In photography, as in life, it is easy to take ourselves too seriously. Once you go beyond being a simple snapshot photographer and move unto the realm of finer craftsmanship, the drive to learn more, to practice more, to try more complex ideas all the time is always there; but it can push us too far.
Surrounded by the constant articles comparing the precise optical properties of the newest lenses, the detailed technical specifications of the latest sensors, sometimes we forget to just let ourselves be free of expectations. Not every picture will be a masterpiece of technical achievement, nor does it have to, and perhaps this is why sometimes the art world leans away from the search for perfection and instead embraces the rough edges that we sometimes think of as defects in an image, as a way to remove the focus on craft and remember to tell a story, to transmit an emotion.
I am not an artist, at least I do not consider my pictures to be truly art yet, though I do aspire to someday achieve that distinction. I have, however, managed to get a decent grasp on the finer theoretical and practical pieces of knowledge of our craft to the point that for most situations, I can make the camera capture what I am envisioning as I stand in front of a scene. This, however, has also caused me to be, on occasion, too serious. Too unwilling to take a picture because I don’t have the right camera with me, too dismissive of moments in which the light isn’t right. And I needed to be reminded, to let go.
The reminder came about a year ago, when a friend with whom I will sometimes talk shop, told me about a camera her mother had brought back from Russia; a toy camera we would call it nowadays, in a way that instantly conveys the idea that it isn’t meant for “real” photography. No self-respecting photographer would really use it for serious work, is the implied judgement. But it’s not every day that one gets to play with a relic of the USSR, so I agreed to take a look and run a roll of film through. That camera, beyond any other I’ve used so far, has helped me remember to sometimes just let go.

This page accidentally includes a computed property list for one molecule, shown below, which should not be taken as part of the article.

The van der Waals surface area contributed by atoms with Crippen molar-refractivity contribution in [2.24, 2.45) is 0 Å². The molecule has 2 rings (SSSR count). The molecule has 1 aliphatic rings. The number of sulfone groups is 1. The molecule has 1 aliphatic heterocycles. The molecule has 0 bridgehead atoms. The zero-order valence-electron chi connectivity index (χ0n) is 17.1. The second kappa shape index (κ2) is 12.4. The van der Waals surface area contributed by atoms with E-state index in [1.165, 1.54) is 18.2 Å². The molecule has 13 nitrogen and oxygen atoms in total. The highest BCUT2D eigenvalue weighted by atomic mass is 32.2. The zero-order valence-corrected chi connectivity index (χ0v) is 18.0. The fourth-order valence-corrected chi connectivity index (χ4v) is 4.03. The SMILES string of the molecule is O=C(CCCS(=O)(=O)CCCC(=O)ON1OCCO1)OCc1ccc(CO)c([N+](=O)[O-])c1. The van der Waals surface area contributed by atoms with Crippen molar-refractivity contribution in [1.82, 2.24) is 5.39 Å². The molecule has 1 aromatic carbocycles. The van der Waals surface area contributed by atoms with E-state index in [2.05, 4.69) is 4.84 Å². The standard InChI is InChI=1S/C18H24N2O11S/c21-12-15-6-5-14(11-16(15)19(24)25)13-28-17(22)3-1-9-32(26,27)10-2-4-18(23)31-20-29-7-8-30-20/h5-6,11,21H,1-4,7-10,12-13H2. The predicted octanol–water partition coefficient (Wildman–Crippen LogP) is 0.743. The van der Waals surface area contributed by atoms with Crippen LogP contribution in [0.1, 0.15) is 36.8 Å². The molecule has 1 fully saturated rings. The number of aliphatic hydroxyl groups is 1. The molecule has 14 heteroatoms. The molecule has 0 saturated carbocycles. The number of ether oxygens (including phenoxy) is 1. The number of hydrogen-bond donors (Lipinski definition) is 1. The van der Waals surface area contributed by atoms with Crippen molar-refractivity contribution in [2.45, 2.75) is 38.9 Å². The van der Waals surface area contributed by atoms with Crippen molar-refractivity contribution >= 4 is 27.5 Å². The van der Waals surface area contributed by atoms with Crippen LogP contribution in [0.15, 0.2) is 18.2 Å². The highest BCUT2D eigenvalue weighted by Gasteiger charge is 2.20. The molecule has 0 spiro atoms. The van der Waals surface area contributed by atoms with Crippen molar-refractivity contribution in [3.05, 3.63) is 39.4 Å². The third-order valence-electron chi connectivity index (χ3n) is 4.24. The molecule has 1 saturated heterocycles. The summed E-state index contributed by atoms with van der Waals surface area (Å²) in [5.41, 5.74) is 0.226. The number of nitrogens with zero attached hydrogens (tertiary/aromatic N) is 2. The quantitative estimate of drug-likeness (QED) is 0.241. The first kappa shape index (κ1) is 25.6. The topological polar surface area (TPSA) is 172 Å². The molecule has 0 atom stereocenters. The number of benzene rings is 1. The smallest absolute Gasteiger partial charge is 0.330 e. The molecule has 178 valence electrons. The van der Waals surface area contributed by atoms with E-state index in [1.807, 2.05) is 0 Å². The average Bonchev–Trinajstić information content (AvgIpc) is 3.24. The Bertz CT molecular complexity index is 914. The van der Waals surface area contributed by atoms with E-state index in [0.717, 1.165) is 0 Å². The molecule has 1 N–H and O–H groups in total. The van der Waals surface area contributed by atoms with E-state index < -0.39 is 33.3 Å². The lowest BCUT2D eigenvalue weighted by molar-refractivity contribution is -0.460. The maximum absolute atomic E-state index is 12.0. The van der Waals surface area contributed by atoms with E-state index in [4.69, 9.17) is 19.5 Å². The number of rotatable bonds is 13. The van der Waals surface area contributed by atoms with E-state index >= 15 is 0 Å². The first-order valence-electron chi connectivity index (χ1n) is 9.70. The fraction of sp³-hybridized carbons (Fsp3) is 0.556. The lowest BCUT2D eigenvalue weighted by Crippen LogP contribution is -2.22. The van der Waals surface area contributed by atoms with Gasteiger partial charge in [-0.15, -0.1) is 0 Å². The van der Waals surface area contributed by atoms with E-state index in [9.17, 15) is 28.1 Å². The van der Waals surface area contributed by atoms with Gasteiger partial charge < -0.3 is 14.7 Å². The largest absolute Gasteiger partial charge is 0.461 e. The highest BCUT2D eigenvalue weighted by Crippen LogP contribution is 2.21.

It didn’t start its life as a toy; unlike some other fully plastic cameras that were just novelties, the Smena 8M was meant to be a real camera for young people, and seeing how it was built by the now famous LOMO production house from which the Lomography movement takes its name, it very much was the Instagram of 70’s USSR, but while other countries were busy adding all sort of modern features to their cameras, the Soviet scene was decidedly more old school, this camera is manual…very very manual. How manual? Well, so manual that the shutter isn’t tied to the film advance, so every now and then you’ll get a double exposure because you forgot to advance the film before taking the next shot.
That is part of the charm though, all the defects, the light leaks, the mechanical shutter whose action takes it right through where your finger will be resting which makes any semblance of a predictable exposure hopeless, the advance mechanism that is only tied to the shutter button but not the shutter itself; all of those issues will at some point force you to give up, not on the taking of pictures –mind you- but on trying to predict what will happen; you will learn that it’s impossible to keep everything in mind every time, when you reach for this camera you will panic for a second, you’ll wonder if you’ll get the picture, if it will be even usable. But that is not the point, that’s not the point of these toy cameras, they are, after all, a toy, a thing of play, a thing of fun, and maybe, they can teach you to not worry all the time.
Sure, you won’t shoot like that if you’re doing an assignment or a commercial shot; and I’m not advocating throwing all our knowledge and technique by the wayside; but maybe, sometimes we are overly harsh with our own work; we dismiss photos that aren’t perfect, or we stress too much over every little detail in a shoot, when perhaps we should’ve trusted our own instincts a bit more, let our experience work its magic, we’ve been shooting for a long time after all. So, if you, like me, sometimes feel like you need a lesson in easing out on the need for control, maybe give a toy camera a try.
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11 thoughts on “Smena 8M Review – Sometimes you just have to play – By Carlos Argott”
I’ve had a couple of Smena 8M cameras, and though they are regarded as toys they are surprisingly controllable. Whereas most toy cameras are fixed aperture, fixed shutter speed, even fixed focus, with the Smena you can set distance, shutter speed and aperture. And like the article says, the manual shutter cocking allows for easy multiple exposures. I had great fun with mine!